The US Department of Labor has issued a citation to a construction company in Alabama following the death of a 33-year-old employee due to heat illness at a work site in Huntsville.

SJ&L General Contractor LLC put their workers at risk of extreme temperatures without providing adequate rest or shade, resulting in a tragic incident in July 2023. A 33-year-old concrete finisher collapsed and later passed away due to heat illness, which could have been prevented if the employer had followed established safety practices for heat hazards.

According to the U.S. Department of Labor’s Occupational Safety and Health Administration (OSHA), the workers of SJ&L General Contractor LLC were hand forming concrete curbs during a 10-hour shift in direct sunlight, with a heat index of 107 degrees and humidity at 85 percent. Despite showing clear signs of heat illness, the worker was not given access to shade or rest, and eventually became unresponsive and passed away after being admitted to the hospital.

OSHA’s investigation found that the company had exposed not only the deceased worker, but also 18 other employees, to extreme heat hazards. OSHA Area Office Director Joel Batiz emphasized the importance of providing workers with access to shade and rest in such brutal heat, stating that it could have prevented the tragic loss of life in this case. He also reminded employers of their responsibility to establish rest cycles, train workers on identifying signs of weather exposure, and implement and monitor safety plans to ensure worker safety.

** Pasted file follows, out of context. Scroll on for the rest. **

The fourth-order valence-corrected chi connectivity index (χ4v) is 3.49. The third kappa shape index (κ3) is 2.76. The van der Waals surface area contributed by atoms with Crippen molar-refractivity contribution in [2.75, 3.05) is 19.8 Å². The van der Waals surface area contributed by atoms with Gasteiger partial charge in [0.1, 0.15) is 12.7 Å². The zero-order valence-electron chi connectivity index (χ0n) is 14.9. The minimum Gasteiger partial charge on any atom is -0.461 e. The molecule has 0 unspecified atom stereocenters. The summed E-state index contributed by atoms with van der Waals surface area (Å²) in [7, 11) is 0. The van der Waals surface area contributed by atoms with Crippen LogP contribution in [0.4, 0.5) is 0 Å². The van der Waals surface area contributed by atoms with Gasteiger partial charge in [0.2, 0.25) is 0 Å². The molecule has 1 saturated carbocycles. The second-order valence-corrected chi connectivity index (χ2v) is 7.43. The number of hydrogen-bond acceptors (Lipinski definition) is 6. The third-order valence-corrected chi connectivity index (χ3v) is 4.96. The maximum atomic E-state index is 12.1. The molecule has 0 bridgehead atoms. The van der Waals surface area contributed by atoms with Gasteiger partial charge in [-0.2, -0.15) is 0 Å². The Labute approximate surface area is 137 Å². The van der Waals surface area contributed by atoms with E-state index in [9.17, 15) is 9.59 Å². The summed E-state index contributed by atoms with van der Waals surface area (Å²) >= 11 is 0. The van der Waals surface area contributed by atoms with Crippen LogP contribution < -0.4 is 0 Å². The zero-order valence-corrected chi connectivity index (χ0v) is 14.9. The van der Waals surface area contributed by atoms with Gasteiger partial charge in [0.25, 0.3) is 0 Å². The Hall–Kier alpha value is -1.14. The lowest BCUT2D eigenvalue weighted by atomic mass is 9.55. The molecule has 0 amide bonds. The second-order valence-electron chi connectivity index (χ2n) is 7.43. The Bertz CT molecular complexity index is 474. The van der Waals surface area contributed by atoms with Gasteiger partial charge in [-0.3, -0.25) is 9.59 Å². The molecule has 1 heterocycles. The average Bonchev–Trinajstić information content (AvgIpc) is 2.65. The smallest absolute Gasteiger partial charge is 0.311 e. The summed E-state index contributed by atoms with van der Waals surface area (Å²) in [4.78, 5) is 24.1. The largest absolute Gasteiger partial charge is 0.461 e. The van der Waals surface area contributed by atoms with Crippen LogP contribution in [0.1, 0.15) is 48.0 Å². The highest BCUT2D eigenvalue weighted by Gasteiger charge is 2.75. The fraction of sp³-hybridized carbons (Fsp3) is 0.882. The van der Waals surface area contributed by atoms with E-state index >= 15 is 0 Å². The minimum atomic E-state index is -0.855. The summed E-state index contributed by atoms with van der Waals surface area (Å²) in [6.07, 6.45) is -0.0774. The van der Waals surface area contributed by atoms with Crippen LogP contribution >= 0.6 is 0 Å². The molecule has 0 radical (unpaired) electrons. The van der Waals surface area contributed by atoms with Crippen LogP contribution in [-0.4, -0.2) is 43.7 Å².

The company now faces $16,131 in proposed penalties for their failure to protect their workers from extreme heat hazards. OSHA has a number of resources available to assist employers in keeping their workers safe in both outdoor and indoor heat environments, including a heat safety tool that calculates the heat index and risk level for workers and provides protective measures to maximize safety.

As the winter season approaches, OSHA also urges employers to visit their winter safety page for tips on keeping workers safe in cold weather conditions. It is crucial for employers to prioritize the safety and well-being of their workers, regardless of the season, to prevent severe and potentially fatal consequences.  

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